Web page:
Humanity consumes natural resources and produces waste. With the increase of the world population the consumed resources and produced waste increases as well. Today the world needs one year and six months to restore what we consume in a year. In practice since 1970, we live “in debt” (Ecological overshoot) and every year the day that we take another credit from nature occurs earlier (Overshoot day - the day we exhaust the annual bio capacity of the Earth).
Our planet is our home. Like every household, the inhabitants of the planet must be strictly keeping and carefully monitoring their budget. In environmental terms it has two columns: bio capacity and ecological footprint.
Bio capacity is the planet\'s ability to regenerate natural resources. Only the biologically productive part of the planet can create and restore resources and absorb the waste produced by human activity. The rest of the planet consisting mainly of deserts, glaciers and sea bed recovers for too long periods. The ecological footprint is a unit area (biologically productive land and sea) that people use to get the resources they consume and which absorbs the CO2 emitted from human activity and the accumulated waste.
It is estimated that biologically productive area of Earth is about 12 billion hectares out of the total 51 billion. The indicator we use to measure the ecological footprint is called global hectare and represents an area of 1 hectare with average planet biomass productivity. To understand how much space is required for each person, we simply divide the bio capacity (12 billion gh) by the world population (7 billion). As a result we get the planet sustainable footprint - 1.7 gh per person. Unfortunately, today the global ecological footprint exceeds several times the sustainable footprint and in some countries leads to exhaustion of natural resources, environmental disasters with irreversible consequences, poverty, famine and war. However, not every country "owes" the nature equally, but because the planet is a single organism, we all feel the negative consequences of the imbalances that we maintain for years. In this sense, the ecological footprint is not just a number, not just what we want from nature but firstly it is the responsibility that we all share in terms of exhaustion of natural resources and deterioration of living conditions in our home – the planet Earth.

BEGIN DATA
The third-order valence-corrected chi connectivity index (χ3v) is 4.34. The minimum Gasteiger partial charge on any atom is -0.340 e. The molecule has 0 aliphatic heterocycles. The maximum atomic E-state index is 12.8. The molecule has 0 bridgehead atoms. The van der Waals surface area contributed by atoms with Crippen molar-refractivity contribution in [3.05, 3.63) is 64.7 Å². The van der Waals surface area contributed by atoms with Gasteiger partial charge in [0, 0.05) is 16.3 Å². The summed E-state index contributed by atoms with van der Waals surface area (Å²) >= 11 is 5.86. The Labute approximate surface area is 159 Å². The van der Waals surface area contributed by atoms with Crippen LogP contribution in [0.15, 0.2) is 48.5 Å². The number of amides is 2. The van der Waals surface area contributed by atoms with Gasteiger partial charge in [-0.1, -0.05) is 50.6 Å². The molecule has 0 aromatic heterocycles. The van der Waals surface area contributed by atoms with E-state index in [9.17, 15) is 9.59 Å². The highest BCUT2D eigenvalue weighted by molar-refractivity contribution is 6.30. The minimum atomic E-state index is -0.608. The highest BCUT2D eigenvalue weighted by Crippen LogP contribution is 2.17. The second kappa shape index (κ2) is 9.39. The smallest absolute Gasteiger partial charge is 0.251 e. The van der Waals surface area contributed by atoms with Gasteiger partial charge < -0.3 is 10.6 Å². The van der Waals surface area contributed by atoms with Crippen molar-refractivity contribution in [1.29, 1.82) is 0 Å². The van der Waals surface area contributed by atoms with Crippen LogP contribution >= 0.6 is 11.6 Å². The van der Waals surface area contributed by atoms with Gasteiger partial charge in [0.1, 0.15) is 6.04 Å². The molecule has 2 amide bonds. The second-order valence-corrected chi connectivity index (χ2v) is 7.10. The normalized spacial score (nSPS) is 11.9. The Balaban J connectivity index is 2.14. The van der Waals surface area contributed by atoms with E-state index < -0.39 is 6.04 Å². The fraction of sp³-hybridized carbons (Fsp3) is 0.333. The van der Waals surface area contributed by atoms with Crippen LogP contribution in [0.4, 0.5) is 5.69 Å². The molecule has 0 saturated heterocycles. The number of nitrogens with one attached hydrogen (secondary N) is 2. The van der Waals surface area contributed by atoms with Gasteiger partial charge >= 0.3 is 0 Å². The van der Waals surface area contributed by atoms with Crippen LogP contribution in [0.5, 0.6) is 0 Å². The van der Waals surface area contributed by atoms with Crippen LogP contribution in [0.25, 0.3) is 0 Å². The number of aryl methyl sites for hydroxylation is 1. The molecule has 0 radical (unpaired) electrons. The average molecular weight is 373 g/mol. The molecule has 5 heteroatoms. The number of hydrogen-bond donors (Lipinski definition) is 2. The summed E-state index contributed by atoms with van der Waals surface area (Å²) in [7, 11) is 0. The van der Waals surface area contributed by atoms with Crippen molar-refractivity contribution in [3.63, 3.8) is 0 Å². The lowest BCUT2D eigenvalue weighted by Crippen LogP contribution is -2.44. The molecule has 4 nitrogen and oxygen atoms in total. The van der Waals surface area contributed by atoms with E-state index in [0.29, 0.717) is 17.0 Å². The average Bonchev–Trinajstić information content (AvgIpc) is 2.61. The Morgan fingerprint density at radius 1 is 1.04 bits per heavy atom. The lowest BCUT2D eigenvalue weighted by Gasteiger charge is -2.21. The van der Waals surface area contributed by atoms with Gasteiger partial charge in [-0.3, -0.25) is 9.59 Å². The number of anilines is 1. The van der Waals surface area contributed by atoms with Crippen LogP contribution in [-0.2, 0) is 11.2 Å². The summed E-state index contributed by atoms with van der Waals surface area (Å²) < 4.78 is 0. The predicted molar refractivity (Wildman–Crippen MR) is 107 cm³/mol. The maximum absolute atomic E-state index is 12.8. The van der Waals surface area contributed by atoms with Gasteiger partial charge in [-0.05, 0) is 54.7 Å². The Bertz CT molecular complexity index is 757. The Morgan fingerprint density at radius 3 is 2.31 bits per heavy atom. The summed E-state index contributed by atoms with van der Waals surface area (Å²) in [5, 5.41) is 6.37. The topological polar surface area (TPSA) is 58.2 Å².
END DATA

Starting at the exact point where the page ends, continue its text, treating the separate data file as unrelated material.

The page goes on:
The tool with which we offer you to calculate your ecological footprint is divided into several theme sections where you respectively need to answer questions about:
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